The original headline of this post was Hockey’s Struggle: Dealing with Hate.
Though as I started writing, I was reminded of something an old colleague of mine once said. “Hate is a strong word.”
That was all he said. I was left to decipher the meaning of his message on my own. And so, about ten years later, I realize it’s a word I’m uncomfortable associating with a game that’s given me everything I have.
So why am I writing about hate here, even while I mean to avoid the connotations of the word from here on in?
I suppose that’s up to you to figure out.
If you’ve spent any time cruising around Twitter or Facebook at any point in the last few years, you’ve inevitably come across some form of conflict. Maybe I’m naive, but I can’t wrap my head around internet conflict. Why would anyone would attack another human being online?
It’s even worse when hockey enters the mix. Some of the most vile, unintelligent and baseless nonsense that’s hurled across the virtual ring comes from the fingertips of people defending their stance within the hockey world.
It’s shameful. But at least you can turn it off.
Coaches can try to turn off parents, but it wouldn’t last very long before they restart. And that’s ok, so let’s stop trying. Parents spend time, money, and energy bringing their children to the rink, and they’re entitled to their opinion regarding how best to mentor their child.
That doesn’t mean it’s any less unpleasant when you have to argue your side of specific decisions. Anyone out there reading this have any stories of parent conflict? (That sound you hear is a thousand coaches raising their hands in the air.)
In my time in Vancouver, I’ve been fortunate to work with some of the smartest hockey men and women in the industry. I’ve made decisions, right and wrong, but I’ve always felt they were my decisions and not those of an organization.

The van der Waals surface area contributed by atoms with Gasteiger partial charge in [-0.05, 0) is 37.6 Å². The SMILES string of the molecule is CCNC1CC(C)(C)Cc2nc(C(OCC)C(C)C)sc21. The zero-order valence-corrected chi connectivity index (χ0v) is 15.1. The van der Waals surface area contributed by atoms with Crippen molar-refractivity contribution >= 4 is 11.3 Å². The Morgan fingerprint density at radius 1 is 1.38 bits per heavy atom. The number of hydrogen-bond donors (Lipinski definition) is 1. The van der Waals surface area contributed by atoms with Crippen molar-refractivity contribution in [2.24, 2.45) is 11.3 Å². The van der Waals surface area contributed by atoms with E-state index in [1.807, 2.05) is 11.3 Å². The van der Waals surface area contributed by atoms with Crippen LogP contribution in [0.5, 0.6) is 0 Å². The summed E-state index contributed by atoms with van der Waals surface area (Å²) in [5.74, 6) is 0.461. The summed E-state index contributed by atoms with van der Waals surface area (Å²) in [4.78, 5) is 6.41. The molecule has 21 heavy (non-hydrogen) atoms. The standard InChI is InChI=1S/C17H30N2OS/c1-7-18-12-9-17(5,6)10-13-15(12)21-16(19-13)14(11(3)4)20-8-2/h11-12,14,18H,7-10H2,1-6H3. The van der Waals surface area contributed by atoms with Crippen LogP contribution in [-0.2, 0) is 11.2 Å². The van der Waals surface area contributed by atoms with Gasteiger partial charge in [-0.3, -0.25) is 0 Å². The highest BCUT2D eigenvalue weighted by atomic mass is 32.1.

I haven’t always been so lucky. Organizations are usually built on parent volunteers who do so to benefit their child first, and the community second. It’s understandable, right? Of course it is, who among us wouldn’t advocate for their children first and foremost?
That’s why it’s so important that people put themselves in good positions whenever possible. Professional conflict between coaches and parents is one thing, conflict between friends is a whole different nest of bees.
A couple months ago I had a few choice words for a referee who dinged my team for an illegal substitution as I was pulling our goalie. I snapped. Lost it.
Thankfully I was coaching a team of 17 year-olds. Hollering at a referee when you’re coaching 10, 11, 12 year-olds and younger? Excuse me while I climb aboard this soapbox, but what message are we sending? That it’s ok to shriek like a maniac when something doesn’t go your way?
Again, I’m totally guilty of this, but writing it out makes it all ok, right guys? Guys?
The most damaging type of internal conflict also presents the best learning opportunities: teammates and coaches.
If you’re coaching 20 players, 20 players will be dissatisfied with their ice time. It’s just the reality of team sports. It’s when we allow these situations to escalate too far that we run into problems. Teammates will argue and disagree with their coaches, so what can we possibly do?
Communicate. Confront the problem. Deal with it and move on.
I’m sure you’re heard the phrase focus on the positive enough times that the words have lost all meaning, but I know of no other way to effectively deal with conflict long term. And, truth be told, the hockey world contains so much more positive than negative. It’s just a little quieter.
Conflict is a reality of the game, it’s how we deal with conflict that counts. Dealing with conflict can make you stronger in the longrun and create even more positive energy. And without positive energy, even the positive energy that’s created as a result of conflict, all we’re left with is hate.
And hate is a strong word.
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